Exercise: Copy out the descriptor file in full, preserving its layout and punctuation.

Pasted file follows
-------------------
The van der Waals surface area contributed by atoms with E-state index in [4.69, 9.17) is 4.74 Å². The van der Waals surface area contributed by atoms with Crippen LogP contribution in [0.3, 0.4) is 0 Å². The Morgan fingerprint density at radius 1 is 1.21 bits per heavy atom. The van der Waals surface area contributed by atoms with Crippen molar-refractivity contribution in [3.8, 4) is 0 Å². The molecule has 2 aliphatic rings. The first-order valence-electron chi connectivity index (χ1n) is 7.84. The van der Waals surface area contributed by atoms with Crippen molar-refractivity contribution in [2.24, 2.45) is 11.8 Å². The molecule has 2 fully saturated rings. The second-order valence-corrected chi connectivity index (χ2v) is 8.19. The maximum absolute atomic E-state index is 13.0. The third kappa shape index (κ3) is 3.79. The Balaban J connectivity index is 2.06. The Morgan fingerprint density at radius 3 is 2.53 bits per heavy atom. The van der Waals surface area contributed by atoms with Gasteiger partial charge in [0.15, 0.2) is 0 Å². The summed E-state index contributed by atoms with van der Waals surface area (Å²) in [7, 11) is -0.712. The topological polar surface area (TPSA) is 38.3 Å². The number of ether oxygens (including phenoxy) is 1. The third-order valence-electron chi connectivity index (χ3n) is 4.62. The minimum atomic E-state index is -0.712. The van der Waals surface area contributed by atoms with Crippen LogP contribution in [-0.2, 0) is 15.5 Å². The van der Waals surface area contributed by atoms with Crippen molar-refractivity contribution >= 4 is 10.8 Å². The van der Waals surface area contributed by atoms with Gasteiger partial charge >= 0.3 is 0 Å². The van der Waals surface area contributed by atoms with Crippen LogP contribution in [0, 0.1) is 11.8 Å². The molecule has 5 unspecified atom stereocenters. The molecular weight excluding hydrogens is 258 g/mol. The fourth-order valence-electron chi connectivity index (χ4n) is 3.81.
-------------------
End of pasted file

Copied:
The van der Waals surface area contributed by atoms with E-state index in [4.69, 9.17) is 4.74 Å². The van der Waals surface area contributed by atoms with Crippen LogP contribution in [0.3, 0.4) is 0 Å². The Morgan fingerprint density at radius 1 is 1.21 bits per heavy atom. The van der Waals surface area contributed by atoms with Crippen molar-refractivity contribution in [3.8, 4) is 0 Å². The molecule has 2 aliphatic rings. The first-order valence-electron chi connectivity index (χ1n) is 7.84. The van der Waals surface area contributed by atoms with Crippen molar-refractivity contribution in [2.24, 2.45) is 11.8 Å². The molecule has 2 fully saturated rings. The second-order valence-corrected chi connectivity index (χ2v) is 8.19. The maximum absolute atomic E-state index is 13.0. The third kappa shape index (κ3) is 3.79. The Balaban J connectivity index is 2.06. The Morgan fingerprint density at radius 3 is 2.53 bits per heavy atom. The van der Waals surface area contributed by atoms with Gasteiger partial charge in [0.15, 0.2) is 0 Å². The summed E-state index contributed by atoms with van der Waals surface area (Å²) in [7, 11) is -0.712. The topological polar surface area (TPSA) is 38.3 Å². The number of ether oxygens (including phenoxy) is 1. The third-order valence-electron chi connectivity index (χ3n) is 4.62. The minimum atomic E-state index is -0.712. The van der Waals surface area contributed by atoms with Crippen LogP contribution in [-0.2, 0) is 15.5 Å². The van der Waals surface area contributed by atoms with Crippen molar-refractivity contribution >= 4 is 10.8 Å². The van der Waals surface area contributed by atoms with Gasteiger partial charge >= 0.3 is 0 Å². The van der Waals surface area contributed by atoms with Crippen LogP contribution in [0, 0.1) is 11.8 Å². The molecule has 5 unspecified atom stereocenters. The molecular weight excluding hydrogens is 258 g/mol. The fourth-order valence-electron chi connectivity index (χ4n) is 3.81.